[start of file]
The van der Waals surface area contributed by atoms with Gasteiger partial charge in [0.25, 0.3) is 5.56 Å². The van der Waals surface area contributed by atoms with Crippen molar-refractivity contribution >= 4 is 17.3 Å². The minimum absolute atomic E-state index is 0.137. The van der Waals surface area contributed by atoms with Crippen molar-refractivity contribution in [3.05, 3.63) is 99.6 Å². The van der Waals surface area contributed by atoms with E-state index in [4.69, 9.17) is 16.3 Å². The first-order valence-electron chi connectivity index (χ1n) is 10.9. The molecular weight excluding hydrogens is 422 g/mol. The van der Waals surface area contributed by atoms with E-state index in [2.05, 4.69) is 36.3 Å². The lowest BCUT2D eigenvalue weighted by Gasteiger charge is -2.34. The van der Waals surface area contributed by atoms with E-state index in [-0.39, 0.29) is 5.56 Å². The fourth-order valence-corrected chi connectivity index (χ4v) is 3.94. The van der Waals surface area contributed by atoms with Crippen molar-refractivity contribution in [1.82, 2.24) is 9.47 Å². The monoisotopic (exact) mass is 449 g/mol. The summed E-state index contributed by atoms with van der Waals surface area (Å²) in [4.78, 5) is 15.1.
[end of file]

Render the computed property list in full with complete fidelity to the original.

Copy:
The van der Waals surface area contributed by atoms with Gasteiger partial charge in [0.25, 0.3) is 5.56 Å². The van der Waals surface area contributed by atoms with Crippen molar-refractivity contribution >= 4 is 17.3 Å². The minimum absolute atomic E-state index is 0.137. The van der Waals surface area contributed by atoms with Crippen molar-refractivity contribution in [3.05, 3.63) is 99.6 Å². The van der Waals surface area contributed by atoms with E-state index in [4.69, 9.17) is 16.3 Å². The first-order valence-electron chi connectivity index (χ1n) is 10.9. The molecular weight excluding hydrogens is 422 g/mol. The van der Waals surface area contributed by atoms with E-state index in [2.05, 4.69) is 36.3 Å². The lowest BCUT2D eigenvalue weighted by Gasteiger charge is -2.34. The van der Waals surface area contributed by atoms with E-state index in [-0.39, 0.29) is 5.56 Å². The fourth-order valence-corrected chi connectivity index (χ4v) is 3.94. The van der Waals surface area contributed by atoms with Crippen molar-refractivity contribution in [1.82, 2.24) is 9.47 Å². The monoisotopic (exact) mass is 449 g/mol. The summed E-state index contributed by atoms with van der Waals surface area (Å²) in [4.78, 5) is 15.1.